Minnesota’s state record flathead, caught in 1970 on the St. Croix River, tipped the scales at 70 pounds. But it’s the Minnesota River in recent years that has gained a reputation for producing not only size, but decent numbers of catfish.

Nelson said they’ve had nights when they landed a dozen fish. There’ll be the occasional 7- or 8-pounder, he said, but most of the flatheads will weigh 15 pounds or more.

Weather break

As if by magic, the morning downpour that threatened to drown the fishing trip subsided and the skies brightened. By the time

Dittberner and a flathead catfish newbie from Grand Forks met at Nelson’s home shortly before 1 p.m., harmless-looking clouds dominated the afternoon sky. The sun even peeked out occasionally, sending the humidity to uncomfortable levels.

It felt like catfish weather, if there is such a thing.

Hauling all of the gear and several large chunks of firewood to camp in a lightweight, 14-foot aluminum boat took two trips and a couple of close calls, but Nelson and Dittberner had everything set up and lines in the water shortly after 4 p.m.

Nyquist, of Wyoming, Minn., would arrive later that evening after work.

“You can see why we only do this once or twice a year,” Dittberner said. “It’s a lot of work.”

As expected, the remaining daylight hours were a waiting game. We passed the time enjoying our surroundings from a panoramic campsite high above the river. A pheasant rooster cackled in the distance, a cardinal warbled its melody somewhere back in the thick mass of cottonwood trees and a rambunctious family of young raccoons were mildly obnoxious, at times, during the night.

Mercifully, a stiff breeze kept the mosquitoes at bay.

First flathead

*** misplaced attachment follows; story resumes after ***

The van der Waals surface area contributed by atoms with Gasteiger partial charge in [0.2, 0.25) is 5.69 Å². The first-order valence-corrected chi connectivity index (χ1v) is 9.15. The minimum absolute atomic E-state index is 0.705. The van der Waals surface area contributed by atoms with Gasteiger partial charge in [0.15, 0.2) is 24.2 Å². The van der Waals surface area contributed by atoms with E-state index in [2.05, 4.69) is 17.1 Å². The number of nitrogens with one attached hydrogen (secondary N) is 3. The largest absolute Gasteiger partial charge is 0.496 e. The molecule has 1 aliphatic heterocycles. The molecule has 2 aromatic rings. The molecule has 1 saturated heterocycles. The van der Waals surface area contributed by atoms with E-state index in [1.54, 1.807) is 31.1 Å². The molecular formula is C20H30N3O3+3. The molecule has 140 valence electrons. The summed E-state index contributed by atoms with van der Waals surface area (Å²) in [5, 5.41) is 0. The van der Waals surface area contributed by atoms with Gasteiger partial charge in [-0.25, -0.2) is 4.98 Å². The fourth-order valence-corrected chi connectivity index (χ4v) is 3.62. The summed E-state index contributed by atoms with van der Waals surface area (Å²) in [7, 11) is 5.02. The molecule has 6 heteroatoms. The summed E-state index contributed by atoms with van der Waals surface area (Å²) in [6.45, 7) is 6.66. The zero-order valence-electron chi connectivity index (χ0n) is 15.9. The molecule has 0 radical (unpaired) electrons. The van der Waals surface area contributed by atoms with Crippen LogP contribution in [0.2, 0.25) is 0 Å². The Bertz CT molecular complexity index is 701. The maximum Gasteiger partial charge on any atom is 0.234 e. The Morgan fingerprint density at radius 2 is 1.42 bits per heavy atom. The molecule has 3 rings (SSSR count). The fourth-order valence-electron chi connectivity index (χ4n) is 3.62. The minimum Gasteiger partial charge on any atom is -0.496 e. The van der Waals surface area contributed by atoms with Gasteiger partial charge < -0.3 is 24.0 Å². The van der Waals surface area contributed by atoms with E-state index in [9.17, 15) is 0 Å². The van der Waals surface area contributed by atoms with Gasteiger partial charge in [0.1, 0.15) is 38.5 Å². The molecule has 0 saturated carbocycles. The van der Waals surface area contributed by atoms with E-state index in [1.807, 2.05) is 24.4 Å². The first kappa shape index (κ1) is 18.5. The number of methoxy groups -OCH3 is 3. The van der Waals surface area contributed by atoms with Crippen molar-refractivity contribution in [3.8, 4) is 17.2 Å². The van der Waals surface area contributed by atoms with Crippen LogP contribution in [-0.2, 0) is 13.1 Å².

There were a couple of missed opportunities early in the evening, but the screaming reel clicker that broke the silence shortly after 9:30 p.m. sent the newbie scrambling down the bank for a shot at battling his first flathead.

The fish didn’t disappoint as it peeled line from the reel on a strong initial run. Time stands still when playing big fish, but after an impressive battle, the fish was beached and quickly released after a few photos.

It measured a hair less than 36 inches. Nelson was right: flathead catfish are addicting.

The action wasn’t fast, but there’d be a flathead on the line every two or three hours throughout the night. Nelson finally connected at 2:30 a.m. after missing a couple of earlier strikes, landing a 33-incher that felt even larger at the end of the line.

“Those things are so much fun,” Nelson said. “It felt good to finally catch one again.”

Dittberner landed the largest flathead of the night shortly before 5 a.m., a rotund 37-incher that hit hard enough to catch everyone’s attention.

“You watch the way that fish hit, and I’m glad I’m not that bullhead,” Nelson quipped.

Darkness had given way to daybreak, and blackening clouds suggested imminent rain when Nelson landed the last fish at 5:30 a.m.

It would be a favorable ending to a trip that appeared to be in jeopardy less than 24 hours earlier.

“Above-average fish, below-average numbers” is how Nelson described our night on the river.

The rain held off, but by the time four bedraggled fishermen — or zombies, in the flathead vernacular — had broken camp and returned to the boat ramp filled with memories and reeking of campfire smoke, the first claps of thunder rumbled on the horizon.

It started raining later that morning and persisted throughout the afternoon. Within days, the Minnesota had risen 6 feet, a testimonial to the ever-changing nature of rivers.

“We got lucky with the weather,” Nelson said. The stars had aligned just right, even though no one could see them behind the clouds.

For zombies everywhere, nights like this are the stuff of dreams.

Dokken reports on outdoors. Reach him at (701) 780-1148; (800) 477-6572, ext. 148; or send e-mail to